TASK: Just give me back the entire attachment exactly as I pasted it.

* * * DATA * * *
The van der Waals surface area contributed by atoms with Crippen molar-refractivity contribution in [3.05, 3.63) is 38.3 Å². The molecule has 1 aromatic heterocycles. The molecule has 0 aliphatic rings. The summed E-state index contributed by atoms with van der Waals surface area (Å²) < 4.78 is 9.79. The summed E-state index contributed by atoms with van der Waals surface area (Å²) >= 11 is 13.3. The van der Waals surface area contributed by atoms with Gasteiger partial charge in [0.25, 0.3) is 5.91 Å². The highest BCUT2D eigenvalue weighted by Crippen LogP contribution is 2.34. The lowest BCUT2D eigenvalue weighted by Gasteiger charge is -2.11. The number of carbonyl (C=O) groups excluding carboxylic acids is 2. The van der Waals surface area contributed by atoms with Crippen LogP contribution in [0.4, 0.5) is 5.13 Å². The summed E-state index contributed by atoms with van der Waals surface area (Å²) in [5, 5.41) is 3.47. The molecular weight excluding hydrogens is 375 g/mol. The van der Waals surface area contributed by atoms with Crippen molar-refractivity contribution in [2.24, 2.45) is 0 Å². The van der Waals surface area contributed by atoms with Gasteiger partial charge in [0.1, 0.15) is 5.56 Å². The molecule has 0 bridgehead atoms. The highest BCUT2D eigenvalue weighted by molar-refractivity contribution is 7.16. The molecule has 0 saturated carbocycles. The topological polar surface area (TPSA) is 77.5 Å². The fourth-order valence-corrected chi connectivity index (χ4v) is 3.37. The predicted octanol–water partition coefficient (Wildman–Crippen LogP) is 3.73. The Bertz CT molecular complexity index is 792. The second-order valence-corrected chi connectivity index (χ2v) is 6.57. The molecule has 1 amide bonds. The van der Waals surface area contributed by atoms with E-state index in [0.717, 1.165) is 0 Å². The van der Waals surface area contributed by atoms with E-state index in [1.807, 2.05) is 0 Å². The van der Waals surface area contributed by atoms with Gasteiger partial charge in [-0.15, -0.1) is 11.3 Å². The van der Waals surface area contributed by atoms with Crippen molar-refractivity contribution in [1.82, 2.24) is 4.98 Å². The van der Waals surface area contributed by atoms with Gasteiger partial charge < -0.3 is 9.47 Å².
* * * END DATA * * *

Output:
The van der Waals surface area contributed by atoms with Crippen molar-refractivity contribution in [3.05, 3.63) is 38.3 Å². The molecule has 1 aromatic heterocycles. The molecule has 0 aliphatic rings. The summed E-state index contributed by atoms with van der Waals surface area (Å²) < 4.78 is 9.79. The summed E-state index contributed by atoms with van der Waals surface area (Å²) >= 11 is 13.3. The van der Waals surface area contributed by atoms with Gasteiger partial charge in [0.25, 0.3) is 5.91 Å². The highest BCUT2D eigenvalue weighted by Crippen LogP contribution is 2.34. The lowest BCUT2D eigenvalue weighted by Gasteiger charge is -2.11. The number of carbonyl (C=O) groups excluding carboxylic acids is 2. The van der Waals surface area contributed by atoms with Crippen LogP contribution in [0.4, 0.5) is 5.13 Å². The summed E-state index contributed by atoms with van der Waals surface area (Å²) in [5, 5.41) is 3.47. The molecular weight excluding hydrogens is 375 g/mol. The van der Waals surface area contributed by atoms with Crippen molar-refractivity contribution in [2.24, 2.45) is 0 Å². The van der Waals surface area contributed by atoms with Gasteiger partial charge in [0.1, 0.15) is 5.56 Å². The molecule has 0 bridgehead atoms. The highest BCUT2D eigenvalue weighted by molar-refractivity contribution is 7.16. The molecule has 0 saturated carbocycles. The topological polar surface area (TPSA) is 77.5 Å². The fourth-order valence-corrected chi connectivity index (χ4v) is 3.37. The predicted octanol–water partition coefficient (Wildman–Crippen LogP) is 3.73. The Bertz CT molecular complexity index is 792. The second-order valence-corrected chi connectivity index (χ2v) is 6.57. The molecule has 1 amide bonds. The van der Waals surface area contributed by atoms with E-state index in [0.717, 1.165) is 0 Å². The van der Waals surface area contributed by atoms with E-state index in [1.807, 2.05) is 0 Å². The van der Waals surface area contributed by atoms with Gasteiger partial charge in [-0.15, -0.1) is 11.3 Å². The van der Waals surface area contributed by atoms with Crippen molar-refractivity contribution in [1.82, 2.24) is 4.98 Å². The van der Waals surface area contributed by atoms with Gasteiger partial charge < -0.3 is 9.47 Å².